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The Internet Archive back in March created the National Emergency Library, a controversial program that made more than 1.4 million eBooks available to borrowers without any wait times. The idea was to assist students through the remainder of the academic year and make it easier for ordinary citizens to access books during Covid-19 stay-at-home orders.
Publishers, however, categorized it as theft and have filed a lawsuit against the Internet Archive.
“There is nothing innovative or transformative about making complete copies of books to which you have no rights and giving them away for free,” said Maria A. Pallante, president of the Association of American Publishers.
The suit, filed in federal court in Manhattan on Monday, accused the Internet Archive of “willful mass copyright infringement.”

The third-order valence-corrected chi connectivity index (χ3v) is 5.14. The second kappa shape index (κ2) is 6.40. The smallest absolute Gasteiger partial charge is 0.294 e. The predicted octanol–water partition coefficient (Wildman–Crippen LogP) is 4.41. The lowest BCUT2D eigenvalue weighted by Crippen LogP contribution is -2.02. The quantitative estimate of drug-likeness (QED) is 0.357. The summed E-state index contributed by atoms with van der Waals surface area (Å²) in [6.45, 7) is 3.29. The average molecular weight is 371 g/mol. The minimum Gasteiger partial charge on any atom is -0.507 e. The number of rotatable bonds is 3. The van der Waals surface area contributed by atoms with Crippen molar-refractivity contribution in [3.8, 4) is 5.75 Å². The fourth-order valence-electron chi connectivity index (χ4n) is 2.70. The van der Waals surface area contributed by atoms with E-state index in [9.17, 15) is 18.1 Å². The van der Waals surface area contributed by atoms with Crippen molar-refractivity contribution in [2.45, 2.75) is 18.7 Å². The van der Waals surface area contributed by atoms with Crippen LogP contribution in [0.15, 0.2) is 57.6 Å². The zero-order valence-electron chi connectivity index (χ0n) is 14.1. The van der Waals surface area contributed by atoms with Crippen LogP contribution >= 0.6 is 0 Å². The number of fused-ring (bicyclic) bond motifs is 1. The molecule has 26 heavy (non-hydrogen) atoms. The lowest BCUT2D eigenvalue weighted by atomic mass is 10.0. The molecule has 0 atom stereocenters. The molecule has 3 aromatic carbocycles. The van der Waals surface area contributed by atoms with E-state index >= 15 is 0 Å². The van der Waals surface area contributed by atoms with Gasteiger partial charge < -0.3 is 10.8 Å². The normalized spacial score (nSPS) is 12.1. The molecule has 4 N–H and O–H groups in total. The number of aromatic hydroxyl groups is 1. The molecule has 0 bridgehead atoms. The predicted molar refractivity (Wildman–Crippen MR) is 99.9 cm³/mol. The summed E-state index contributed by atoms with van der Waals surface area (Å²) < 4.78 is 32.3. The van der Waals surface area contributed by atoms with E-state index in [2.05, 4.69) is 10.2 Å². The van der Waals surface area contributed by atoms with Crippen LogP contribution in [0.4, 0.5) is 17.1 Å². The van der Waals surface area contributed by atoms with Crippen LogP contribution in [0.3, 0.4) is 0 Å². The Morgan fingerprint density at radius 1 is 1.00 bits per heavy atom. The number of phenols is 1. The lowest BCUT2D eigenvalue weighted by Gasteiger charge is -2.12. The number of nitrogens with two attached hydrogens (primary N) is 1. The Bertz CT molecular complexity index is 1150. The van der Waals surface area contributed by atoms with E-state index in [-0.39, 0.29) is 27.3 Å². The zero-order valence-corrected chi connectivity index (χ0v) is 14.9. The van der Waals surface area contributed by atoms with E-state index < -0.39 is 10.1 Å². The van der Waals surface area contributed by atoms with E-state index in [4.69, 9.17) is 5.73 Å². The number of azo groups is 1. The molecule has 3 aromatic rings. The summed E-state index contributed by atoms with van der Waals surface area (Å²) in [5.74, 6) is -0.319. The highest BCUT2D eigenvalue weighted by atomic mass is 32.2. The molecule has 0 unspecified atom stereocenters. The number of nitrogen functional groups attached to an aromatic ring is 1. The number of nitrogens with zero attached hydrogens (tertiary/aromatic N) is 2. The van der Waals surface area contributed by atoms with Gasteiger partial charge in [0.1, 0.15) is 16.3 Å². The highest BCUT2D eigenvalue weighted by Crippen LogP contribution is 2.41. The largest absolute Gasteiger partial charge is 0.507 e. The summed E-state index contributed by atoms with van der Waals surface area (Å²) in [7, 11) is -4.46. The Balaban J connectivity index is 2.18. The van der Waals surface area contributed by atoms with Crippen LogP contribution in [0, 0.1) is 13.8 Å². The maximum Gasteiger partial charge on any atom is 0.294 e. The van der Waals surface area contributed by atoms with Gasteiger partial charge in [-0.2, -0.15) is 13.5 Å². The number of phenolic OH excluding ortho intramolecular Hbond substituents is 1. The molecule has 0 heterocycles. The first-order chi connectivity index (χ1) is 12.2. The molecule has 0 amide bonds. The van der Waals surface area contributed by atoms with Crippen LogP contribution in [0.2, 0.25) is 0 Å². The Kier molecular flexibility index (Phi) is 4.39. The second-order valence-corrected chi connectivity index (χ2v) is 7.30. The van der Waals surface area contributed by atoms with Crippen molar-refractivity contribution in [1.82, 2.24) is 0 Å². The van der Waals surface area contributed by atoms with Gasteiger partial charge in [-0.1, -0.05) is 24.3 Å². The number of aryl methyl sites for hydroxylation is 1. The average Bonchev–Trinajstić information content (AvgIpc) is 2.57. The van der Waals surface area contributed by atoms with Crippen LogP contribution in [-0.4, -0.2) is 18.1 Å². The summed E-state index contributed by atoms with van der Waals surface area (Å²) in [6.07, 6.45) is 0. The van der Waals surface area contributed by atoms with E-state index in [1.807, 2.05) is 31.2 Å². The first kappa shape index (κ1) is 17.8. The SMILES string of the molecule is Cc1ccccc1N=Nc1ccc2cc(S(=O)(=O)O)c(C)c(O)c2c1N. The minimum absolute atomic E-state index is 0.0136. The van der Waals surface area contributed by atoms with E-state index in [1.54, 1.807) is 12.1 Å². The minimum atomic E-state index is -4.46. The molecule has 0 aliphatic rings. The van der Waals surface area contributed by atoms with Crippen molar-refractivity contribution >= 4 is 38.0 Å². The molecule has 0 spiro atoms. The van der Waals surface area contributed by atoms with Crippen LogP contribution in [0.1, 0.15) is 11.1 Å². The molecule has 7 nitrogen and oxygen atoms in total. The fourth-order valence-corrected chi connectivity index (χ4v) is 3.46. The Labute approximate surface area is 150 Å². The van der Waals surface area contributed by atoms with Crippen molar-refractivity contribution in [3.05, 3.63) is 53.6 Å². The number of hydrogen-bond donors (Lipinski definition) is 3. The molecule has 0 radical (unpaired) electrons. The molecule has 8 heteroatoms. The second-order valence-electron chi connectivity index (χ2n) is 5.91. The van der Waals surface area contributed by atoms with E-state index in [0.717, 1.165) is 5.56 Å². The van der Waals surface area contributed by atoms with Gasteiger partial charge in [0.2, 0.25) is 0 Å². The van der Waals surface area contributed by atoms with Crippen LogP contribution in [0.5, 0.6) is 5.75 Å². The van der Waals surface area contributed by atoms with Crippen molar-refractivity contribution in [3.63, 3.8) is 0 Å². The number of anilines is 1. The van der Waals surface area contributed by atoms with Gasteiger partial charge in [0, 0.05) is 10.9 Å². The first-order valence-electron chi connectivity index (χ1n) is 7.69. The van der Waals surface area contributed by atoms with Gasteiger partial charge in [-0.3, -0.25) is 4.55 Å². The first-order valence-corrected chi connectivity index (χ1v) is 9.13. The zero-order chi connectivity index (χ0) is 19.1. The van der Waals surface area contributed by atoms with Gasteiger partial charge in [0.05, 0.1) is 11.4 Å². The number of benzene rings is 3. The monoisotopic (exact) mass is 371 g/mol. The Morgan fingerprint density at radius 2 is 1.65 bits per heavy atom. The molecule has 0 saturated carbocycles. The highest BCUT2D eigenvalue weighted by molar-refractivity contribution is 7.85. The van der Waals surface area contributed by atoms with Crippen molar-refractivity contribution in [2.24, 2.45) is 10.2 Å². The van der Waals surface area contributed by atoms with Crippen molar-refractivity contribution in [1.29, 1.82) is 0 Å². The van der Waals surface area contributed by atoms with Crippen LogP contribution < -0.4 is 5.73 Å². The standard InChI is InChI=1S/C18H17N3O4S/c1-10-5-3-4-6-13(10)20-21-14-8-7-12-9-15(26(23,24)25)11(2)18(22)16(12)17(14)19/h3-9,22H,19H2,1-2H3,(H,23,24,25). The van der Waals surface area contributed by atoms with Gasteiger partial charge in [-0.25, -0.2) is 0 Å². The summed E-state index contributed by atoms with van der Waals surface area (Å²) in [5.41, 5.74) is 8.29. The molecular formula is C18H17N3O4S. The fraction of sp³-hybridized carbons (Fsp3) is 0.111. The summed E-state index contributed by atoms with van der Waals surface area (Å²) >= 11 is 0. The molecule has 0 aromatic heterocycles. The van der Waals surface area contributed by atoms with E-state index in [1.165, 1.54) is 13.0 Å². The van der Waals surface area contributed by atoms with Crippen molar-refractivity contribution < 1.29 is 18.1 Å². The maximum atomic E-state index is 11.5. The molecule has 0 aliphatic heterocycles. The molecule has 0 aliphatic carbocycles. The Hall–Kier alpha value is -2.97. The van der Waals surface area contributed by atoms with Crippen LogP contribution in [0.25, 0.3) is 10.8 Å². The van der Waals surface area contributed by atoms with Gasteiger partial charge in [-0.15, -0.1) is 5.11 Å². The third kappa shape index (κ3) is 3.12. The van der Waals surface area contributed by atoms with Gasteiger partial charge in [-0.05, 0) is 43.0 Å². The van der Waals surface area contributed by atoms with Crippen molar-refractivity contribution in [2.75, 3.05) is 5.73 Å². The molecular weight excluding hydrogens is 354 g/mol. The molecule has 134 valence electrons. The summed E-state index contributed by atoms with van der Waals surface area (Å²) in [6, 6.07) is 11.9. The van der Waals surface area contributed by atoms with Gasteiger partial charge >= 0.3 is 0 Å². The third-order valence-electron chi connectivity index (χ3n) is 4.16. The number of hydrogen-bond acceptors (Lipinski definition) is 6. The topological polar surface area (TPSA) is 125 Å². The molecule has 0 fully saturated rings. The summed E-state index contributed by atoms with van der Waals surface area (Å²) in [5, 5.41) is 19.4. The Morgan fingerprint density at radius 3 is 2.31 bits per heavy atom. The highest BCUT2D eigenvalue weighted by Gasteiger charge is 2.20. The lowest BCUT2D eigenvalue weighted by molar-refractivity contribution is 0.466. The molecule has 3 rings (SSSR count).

The Internet Archive’s founder and digital librarian, Brewster Kahle, told The New York Times that as a library, the archive acquires books and lends them, as libraries have always done. This move, he added, supports publishing, authors and readers. “Publishers suing libraries for lending books, in this case, protected digitized versions, and while schools and libraries are closed, is not in anyone’s interest,” Kahle added.
Where the Internet Archive runs into a snag is in the fact that it doesn’t operate like a traditional library. With lending restrictions lifted during the pandemic, a digital book can be in the hands of many readers simultaneously. With physical books at your local library, only one lender has access to a book at any given time.
According to this Internet Archive FAQ, users can check out up to 10 books at a time for a period of 14 days. If you are still reading your book when the loan is up, simply check the book out again.
Where do you stand on the matter? Should the Internet Archive be allowed to distribute books in this manner or will publishers prevail in court? Should an exception be made during Covid-19? Let us know your thoughts in the comments section below.
Masthead credit: Maglara